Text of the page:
London: Kids, who are gifted with one talent or the other, are just as likely to fail in life as succeed, revealed a new study.
As part of one of the most extensive studies carried out, research found that out of 210 gifted children followed into later life, only three per cent were found to fulfil their early promise.
Professor Joan Freeman, said that of 210 children in her study, “maybe only half a dozen might have been what we might consider conventionally successful.”
“At the age of six or seven, the gifted child has potential for amazing things, but many of them are caught in situations where their potentials is handicapped,” the Daily Mail quoted her as saying.
Freeman tracked the development of children who had exceptional ability in fields such as maths, art or music from 1974 to the present day.
Many of those who failed to excel did so because the ``gifted`` children were treated and in some cases robbed of their childhood, found the study.
In some cases pushy parents put the children under too much pressure, or they were separated from their peer group, so they ended up having few friends.
Professor Freeman is keen to emphasise that ``the gifted`` are no more emotionally fragile than anyone else - and may even have ``greater emotional strength.``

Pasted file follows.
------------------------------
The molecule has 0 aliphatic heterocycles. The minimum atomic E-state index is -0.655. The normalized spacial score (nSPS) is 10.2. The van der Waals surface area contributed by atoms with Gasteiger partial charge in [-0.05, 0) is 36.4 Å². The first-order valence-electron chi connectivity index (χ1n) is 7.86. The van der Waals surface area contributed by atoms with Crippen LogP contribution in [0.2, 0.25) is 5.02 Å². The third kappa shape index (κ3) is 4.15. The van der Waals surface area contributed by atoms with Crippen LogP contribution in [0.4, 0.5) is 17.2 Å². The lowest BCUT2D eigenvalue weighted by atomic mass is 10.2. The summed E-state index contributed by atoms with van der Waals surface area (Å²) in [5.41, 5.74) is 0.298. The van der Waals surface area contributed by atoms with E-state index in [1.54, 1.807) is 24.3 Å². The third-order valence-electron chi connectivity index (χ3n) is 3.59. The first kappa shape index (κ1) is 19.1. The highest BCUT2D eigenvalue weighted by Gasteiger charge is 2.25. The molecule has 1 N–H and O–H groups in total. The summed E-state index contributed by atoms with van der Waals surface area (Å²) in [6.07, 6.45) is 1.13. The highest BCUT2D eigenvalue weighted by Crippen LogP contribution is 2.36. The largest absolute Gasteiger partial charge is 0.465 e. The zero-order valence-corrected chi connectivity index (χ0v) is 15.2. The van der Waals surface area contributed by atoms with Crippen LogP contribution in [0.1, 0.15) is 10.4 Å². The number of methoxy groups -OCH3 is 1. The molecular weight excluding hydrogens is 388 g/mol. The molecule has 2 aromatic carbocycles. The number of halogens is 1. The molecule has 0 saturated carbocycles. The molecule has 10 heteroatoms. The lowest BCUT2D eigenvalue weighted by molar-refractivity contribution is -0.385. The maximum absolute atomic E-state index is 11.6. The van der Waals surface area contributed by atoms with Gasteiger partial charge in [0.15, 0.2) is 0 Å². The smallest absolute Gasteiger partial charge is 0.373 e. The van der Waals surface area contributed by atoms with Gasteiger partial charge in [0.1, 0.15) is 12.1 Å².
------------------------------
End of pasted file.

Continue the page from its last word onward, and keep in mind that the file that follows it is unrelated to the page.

But she said that “being gifted means being better able to deal with things intellectually but not always emotionally.”
“I want to stress that the gifted are normal people. But they face special challenges, especially unreal expectations, notably being seen as strange and unhappy.
“Others such as parents and teachers, can feel threatened by them and react with put-downs. What they need is acceptance for who they are, appropriate opportunities to develop their potential and reliable moral support,” she added.
Part of the problem for the gifted, according to Freeman, is that often the gifted excel in many areas - and may have to try out several things before they settle in one discipline.
Ultimately attempts to ``hothouse`` children will fail if they are put under enormous pressure to perform.
“The pleasures and creativity of childhood are the basis of all great work. Take childhood away from children,” she wrote.